5 MAS need to educate the public about betting big and lose big in prepartion for the opening of the IR. See, the government also betting on the IR to make money.

6 MAS led by SM means all officers are paid peanuts, so u get monkeys.
Monkeys not worried about losing dollars, they only care about peanuts.

7 MAS is still looking for its missing SELAMAT. No time to look at minibonds lah.

8 MAS is actually a subsidiary of DBS.

9 MAS master minded this saga to show singaporeans that CPF is still the best fund in singapore, and some say in the world.

10 Someone in MAS is still sitting on the report by the financial experts that say these are toxic waste.


Gila Babi said...

Check out part of the latest report in ST, aprticularly the last part on how DBS calculated the credit event redemption amount:

High Notes 5 worthless
By Francis Chan & Selina Lum

"An investor who did not want to be named said yesterday's zero calculation was inevitable.

'Guess that was the message the bank had prepared us for, so now we'll just have to wait for the forum on Thursday,' said the 52-year-old man who invested $50,000 in the product and will be attending a dialogue with bank officials tomorrow.

A DBS spokesman told The Straits Times: 'Unfortunately the worst-case scenario has materialised and the majority of High Notes 5 investors will not be receiving anything back.'

When the bank distributed the structured notes last year, the likelihood of Lehman filing for bankruptcy was extremely remote, she said.

But she added that in cases where DBS' standards were not met when the notes were sold, the bank will take responsibility and 'investors will be compensated accordingly'.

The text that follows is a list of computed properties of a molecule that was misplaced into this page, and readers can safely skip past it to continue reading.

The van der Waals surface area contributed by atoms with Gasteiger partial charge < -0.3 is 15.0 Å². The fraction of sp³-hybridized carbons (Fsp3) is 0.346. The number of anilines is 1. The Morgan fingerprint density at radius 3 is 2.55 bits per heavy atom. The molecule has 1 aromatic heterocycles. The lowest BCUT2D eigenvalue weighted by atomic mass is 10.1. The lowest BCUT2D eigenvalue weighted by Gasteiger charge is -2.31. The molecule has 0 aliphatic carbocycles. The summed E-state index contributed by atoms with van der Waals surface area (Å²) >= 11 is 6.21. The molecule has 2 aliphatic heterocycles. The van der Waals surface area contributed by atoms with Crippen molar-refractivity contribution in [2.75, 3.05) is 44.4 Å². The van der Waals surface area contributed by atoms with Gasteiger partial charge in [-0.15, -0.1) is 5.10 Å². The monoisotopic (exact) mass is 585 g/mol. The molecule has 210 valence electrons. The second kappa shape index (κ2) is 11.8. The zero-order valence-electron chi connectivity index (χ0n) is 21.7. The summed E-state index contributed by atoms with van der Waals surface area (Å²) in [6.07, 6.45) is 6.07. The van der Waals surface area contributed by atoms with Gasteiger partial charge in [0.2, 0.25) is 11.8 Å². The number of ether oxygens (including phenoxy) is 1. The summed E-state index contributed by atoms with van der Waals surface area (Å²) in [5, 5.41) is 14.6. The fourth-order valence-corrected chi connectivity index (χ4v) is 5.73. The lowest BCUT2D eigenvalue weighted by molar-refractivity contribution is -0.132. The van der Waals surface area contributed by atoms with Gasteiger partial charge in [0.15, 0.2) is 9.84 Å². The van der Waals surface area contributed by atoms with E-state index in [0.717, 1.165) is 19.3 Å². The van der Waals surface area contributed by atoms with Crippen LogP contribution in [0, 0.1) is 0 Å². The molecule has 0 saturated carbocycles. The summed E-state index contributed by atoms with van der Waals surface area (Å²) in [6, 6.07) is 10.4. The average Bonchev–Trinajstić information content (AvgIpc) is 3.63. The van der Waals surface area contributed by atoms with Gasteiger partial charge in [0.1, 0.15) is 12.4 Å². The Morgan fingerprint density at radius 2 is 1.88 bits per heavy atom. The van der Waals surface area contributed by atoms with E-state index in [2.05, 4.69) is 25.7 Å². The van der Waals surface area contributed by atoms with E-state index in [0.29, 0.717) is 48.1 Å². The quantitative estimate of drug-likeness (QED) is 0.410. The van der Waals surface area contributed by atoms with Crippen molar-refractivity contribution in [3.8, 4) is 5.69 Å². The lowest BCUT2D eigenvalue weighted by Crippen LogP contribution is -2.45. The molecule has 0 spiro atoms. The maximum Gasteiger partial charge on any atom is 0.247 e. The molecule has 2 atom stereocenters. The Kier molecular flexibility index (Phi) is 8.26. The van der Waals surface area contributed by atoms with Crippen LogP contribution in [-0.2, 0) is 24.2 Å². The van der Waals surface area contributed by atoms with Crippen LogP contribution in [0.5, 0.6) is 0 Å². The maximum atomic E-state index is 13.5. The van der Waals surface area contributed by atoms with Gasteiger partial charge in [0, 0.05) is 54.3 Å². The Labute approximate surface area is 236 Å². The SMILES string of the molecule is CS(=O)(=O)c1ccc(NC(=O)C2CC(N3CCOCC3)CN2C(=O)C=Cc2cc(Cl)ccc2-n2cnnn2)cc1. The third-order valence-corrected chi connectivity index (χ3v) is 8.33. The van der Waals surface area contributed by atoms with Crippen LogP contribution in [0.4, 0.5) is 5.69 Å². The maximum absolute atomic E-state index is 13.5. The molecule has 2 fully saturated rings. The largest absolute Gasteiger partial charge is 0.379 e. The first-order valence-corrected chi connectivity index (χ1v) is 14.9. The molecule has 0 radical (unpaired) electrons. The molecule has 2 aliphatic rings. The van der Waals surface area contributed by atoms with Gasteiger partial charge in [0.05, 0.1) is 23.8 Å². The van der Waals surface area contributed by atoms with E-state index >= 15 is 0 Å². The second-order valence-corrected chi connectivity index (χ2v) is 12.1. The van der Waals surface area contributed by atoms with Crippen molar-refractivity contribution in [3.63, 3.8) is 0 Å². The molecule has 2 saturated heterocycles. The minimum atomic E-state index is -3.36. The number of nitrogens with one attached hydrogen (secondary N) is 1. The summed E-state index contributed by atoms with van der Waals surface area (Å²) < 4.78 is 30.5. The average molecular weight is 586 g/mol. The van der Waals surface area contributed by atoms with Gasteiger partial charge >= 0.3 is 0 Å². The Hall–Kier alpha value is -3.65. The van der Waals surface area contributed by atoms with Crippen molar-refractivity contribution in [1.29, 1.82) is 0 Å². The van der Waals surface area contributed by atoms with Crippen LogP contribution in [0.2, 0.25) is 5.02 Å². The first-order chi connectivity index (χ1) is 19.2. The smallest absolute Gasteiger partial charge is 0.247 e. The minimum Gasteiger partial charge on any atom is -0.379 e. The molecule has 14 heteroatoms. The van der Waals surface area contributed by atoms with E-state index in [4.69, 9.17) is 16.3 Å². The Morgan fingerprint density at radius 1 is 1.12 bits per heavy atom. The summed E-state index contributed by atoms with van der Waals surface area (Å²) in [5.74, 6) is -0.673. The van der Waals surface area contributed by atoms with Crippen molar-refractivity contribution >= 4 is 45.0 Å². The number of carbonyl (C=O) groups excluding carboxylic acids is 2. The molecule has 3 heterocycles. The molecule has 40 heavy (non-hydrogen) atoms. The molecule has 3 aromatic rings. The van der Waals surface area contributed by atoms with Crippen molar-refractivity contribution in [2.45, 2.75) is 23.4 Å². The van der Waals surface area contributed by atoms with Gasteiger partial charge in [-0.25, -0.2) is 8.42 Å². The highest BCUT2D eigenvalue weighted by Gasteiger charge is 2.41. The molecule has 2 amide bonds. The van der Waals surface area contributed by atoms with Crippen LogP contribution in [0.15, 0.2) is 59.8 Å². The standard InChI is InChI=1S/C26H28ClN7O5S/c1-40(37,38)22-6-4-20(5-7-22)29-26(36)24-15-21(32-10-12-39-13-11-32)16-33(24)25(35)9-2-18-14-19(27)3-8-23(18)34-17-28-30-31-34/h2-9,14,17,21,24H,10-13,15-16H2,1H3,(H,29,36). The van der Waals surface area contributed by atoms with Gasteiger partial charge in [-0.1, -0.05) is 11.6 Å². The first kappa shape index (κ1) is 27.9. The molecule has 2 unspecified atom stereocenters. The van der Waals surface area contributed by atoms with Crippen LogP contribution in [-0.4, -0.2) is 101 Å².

The bank has estimated that it will pay compensation of about $70 million to $80 million in Singapore and Hong Kong, where it sold a similar Constellation Series of notes.

In Hong Kong, there are 3,300 investors who invested about $257 million in the notes.

The payout will go to people such as retirees who the bank feels were mis-sold the risky product.

On DBS' part, it does not profit from the unwinding of these notes.

While yesterday's zero valuation was expected, questions have been raised over how the figure was arrived at.

Lawyer Siraj Omar, from Premier Law LLC, combed through the High Notes 5 pricing statement and told The Straits Times that it contains four different formulas for calculating what is called the credit event redemption amount.

A credit event is triggered when one of the entities linked to the notes defaults.

Two formulas are absolute calculations while the other two are percentage calculations.

'DBS has now given its calculation of the credit event redemption amount based on just one of the four formulas. The question is whether there is any justification for selecting this particular formula over the other three,' said Mr Siraj.